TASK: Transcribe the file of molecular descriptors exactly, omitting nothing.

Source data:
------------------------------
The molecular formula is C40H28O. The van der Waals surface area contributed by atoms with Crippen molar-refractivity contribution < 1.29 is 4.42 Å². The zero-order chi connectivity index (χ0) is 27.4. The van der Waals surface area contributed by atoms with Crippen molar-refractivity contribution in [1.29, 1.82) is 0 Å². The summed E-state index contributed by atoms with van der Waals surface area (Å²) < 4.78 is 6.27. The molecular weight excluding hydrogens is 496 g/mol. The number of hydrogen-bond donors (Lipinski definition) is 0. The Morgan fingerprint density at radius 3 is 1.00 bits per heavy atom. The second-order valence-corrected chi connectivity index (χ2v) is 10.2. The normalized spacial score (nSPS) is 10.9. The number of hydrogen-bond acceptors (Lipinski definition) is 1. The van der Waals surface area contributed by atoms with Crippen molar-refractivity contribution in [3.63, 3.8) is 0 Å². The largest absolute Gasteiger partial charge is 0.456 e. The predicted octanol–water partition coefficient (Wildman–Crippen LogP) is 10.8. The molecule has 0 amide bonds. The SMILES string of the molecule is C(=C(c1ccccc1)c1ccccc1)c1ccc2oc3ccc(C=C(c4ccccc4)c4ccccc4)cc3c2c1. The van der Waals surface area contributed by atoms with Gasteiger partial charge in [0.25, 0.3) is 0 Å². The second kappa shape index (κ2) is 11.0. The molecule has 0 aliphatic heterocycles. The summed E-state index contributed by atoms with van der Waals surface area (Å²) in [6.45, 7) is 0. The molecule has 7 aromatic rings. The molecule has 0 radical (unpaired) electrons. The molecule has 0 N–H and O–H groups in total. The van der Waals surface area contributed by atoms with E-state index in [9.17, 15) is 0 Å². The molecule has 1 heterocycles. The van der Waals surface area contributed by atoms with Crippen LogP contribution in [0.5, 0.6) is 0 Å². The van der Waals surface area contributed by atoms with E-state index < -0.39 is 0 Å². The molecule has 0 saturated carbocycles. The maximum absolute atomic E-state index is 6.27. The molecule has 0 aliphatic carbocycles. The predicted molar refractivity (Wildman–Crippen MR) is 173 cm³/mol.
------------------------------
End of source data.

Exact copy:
The molecular formula is C40H28O. The van der Waals surface area contributed by atoms with Crippen molar-refractivity contribution < 1.29 is 4.42 Å². The zero-order chi connectivity index (χ0) is 27.4. The van der Waals surface area contributed by atoms with Crippen molar-refractivity contribution in [1.29, 1.82) is 0 Å². The summed E-state index contributed by atoms with van der Waals surface area (Å²) < 4.78 is 6.27. The molecular weight excluding hydrogens is 496 g/mol. The number of hydrogen-bond donors (Lipinski definition) is 0. The Morgan fingerprint density at radius 3 is 1.00 bits per heavy atom. The second-order valence-corrected chi connectivity index (χ2v) is 10.2. The normalized spacial score (nSPS) is 10.9. The number of hydrogen-bond acceptors (Lipinski definition) is 1. The van der Waals surface area contributed by atoms with Crippen molar-refractivity contribution in [3.63, 3.8) is 0 Å². The largest absolute Gasteiger partial charge is 0.456 e. The predicted octanol–water partition coefficient (Wildman–Crippen LogP) is 10.8. The molecule has 0 amide bonds. The SMILES string of the molecule is C(=C(c1ccccc1)c1ccccc1)c1ccc2oc3ccc(C=C(c4ccccc4)c4ccccc4)cc3c2c1. The van der Waals surface area contributed by atoms with Gasteiger partial charge in [0.25, 0.3) is 0 Å². The second kappa shape index (κ2) is 11.0. The molecule has 0 aliphatic heterocycles. The summed E-state index contributed by atoms with van der Waals surface area (Å²) in [6.45, 7) is 0. The molecule has 7 aromatic rings. The molecule has 0 radical (unpaired) electrons. The molecule has 0 N–H and O–H groups in total. The van der Waals surface area contributed by atoms with E-state index in [9.17, 15) is 0 Å². The molecule has 1 heterocycles. The van der Waals surface area contributed by atoms with Crippen LogP contribution in [0.5, 0.6) is 0 Å². The van der Waals surface area contributed by atoms with E-state index < -0.39 is 0 Å². The molecule has 0 saturated carbocycles. The maximum absolute atomic E-state index is 6.27. The molecule has 0 aliphatic carbocycles. The predicted molar refractivity (Wildman–Crippen MR) is 173 cm³/mol.